A Hundred Celebrations!

Chinese, Cuisine, Fine Dining, Specialty Shops

We’ve reached a momentous milestone:

100 likes on Facebook!

We really wanted to commemorate this special event, and most importantly say a big “thank you” to our supporters and food fanatics. So we celebrated the only way we know how: we ate something nasty.

In honor of 100 likes, Dinner Royale presents to you…

The 100 year egg

Thanks, Facebook. So nice of you.


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Steak Out House

American, Cuisine, Fine Dining, New York

The Battleground

Bobby Van’s, Financial District, New York

The Contenders

Lobster Ravioli vs. Roasted Chicken Breast
Lobster ravioli, sage butter, sauteed spinach and shrimp chunks? Served with  a side of tears.

Lobster ravioli, sage butter, sautéed spinach and shrimp chunks? Served with a side of tears.

Legs:

It’s been awhile since I’ve had lobster ravioli, but I always dwell on the memory fondly. Sadly, that was not the case at this gourmet Wall Street eatery. Maybe it’s my fault for ordering something other than steak at a steakhouse, so I guess I got my just desserts.

Lobster ravioli in sage butter? Yep, definitely. Cheers. Intense excitement built up during the salad round. Sadly, the instant my plate was set in front of me I knew exactly what was in store. Frozen. The sad, saggy centers held only a remnant of their pre-freezer glory. Tell-tale black zebra stripes decorating the pasta could only be produced by machinery. Call me crazy for expecting something fresh at $28 a plate.

My “sage butter” was just droplets of oil adorning the dish. The tough pasta did nothing to soak up my pathetic attempt at a sauce. Luckily, the lobster in the middle was in nice chunks. Frozen, thawed, stringy, chewy chunks. This catastrophe was sitting on a bed of spinach. Great! I love spinach! For reasons unknown to me, the chef decided to throw chopped bits of shrimp in with the sautéed greens?? Doesn’t make any sense; I can’t make heads or tails of it.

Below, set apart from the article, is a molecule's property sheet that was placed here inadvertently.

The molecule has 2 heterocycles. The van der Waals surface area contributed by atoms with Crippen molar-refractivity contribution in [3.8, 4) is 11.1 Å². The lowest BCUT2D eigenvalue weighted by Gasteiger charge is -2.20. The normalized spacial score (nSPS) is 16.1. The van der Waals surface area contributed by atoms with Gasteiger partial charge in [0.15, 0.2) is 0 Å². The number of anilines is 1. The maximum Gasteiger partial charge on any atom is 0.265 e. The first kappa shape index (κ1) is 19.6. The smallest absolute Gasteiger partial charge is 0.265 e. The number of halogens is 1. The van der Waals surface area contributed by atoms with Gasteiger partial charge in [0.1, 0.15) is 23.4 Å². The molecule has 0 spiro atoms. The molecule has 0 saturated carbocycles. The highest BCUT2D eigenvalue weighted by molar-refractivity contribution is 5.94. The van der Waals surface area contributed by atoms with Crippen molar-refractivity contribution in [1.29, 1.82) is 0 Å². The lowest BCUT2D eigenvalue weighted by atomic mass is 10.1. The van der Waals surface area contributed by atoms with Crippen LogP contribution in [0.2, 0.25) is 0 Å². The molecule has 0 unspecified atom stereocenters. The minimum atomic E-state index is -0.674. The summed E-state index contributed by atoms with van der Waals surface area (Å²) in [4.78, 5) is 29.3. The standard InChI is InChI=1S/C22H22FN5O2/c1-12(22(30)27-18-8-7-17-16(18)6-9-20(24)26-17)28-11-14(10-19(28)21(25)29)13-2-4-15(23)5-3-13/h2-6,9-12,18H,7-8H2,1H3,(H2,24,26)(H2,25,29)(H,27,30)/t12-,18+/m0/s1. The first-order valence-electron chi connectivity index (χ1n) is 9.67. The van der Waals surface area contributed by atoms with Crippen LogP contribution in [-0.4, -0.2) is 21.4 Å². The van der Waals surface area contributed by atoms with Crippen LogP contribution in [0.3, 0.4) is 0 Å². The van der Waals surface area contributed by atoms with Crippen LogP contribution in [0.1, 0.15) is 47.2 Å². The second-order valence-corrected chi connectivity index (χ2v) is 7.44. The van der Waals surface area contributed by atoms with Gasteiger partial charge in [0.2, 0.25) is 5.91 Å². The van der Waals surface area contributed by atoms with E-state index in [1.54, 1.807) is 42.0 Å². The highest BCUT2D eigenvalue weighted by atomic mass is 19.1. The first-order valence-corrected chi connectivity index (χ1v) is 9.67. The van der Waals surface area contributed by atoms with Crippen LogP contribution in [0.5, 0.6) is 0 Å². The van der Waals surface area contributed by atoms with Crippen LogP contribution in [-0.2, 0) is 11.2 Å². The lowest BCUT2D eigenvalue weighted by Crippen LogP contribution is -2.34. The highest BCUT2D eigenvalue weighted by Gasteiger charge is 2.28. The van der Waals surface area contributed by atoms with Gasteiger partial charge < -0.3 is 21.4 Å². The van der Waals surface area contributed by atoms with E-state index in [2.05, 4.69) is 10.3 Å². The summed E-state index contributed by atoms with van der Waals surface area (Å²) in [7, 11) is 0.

I’m in trouble.

Roasted chicken with creamy risotto and apple cider sauce. Strong aftertaste of regret.

Roasted chicken with creamy risotto and apple cider sauce. What hath God wrought?

Snax:

That’s right. I didn’t get a steak either. You’re probably thinking that we’re both crazy, but all of the steak options had supplemental charges and we weren’t exactly eager to spend at Bobby Van’s. So I went with the safe choice, chicken…I’m so naive.

What really drew me to the dish was the promise of apple cider sauce. What I got instead was the flavor of buttered movie popcorn with an almost caramel-like aftertaste. It was very strange but surprisingly tolerable with a spoonful of creamy risotto. This isn’t to say that the risotto rode in on a white stallion to save the day. They just complimented each other well in their fierce mediocrity and left me at the mercy of the evil king.

There was nothing thrilling about the chicken. It was OK and even had a decent char to it at times. Unfortunately it wasn’t consistent and slipped from a nice flavor to a burnt reminder that life isn’t always fair. The worst part was when the burnt flakes of chicken found a new home in the risotto like a friend who overstays his welcome at your place after getting kicked out of his. Hopefully chicken flakes can get off of my crummy risotto couch, get a job, and win this thing.


And the winner is… Snax!

✓Protein  ✓Sauce  ✓Sides/Veggies  ✓Presentation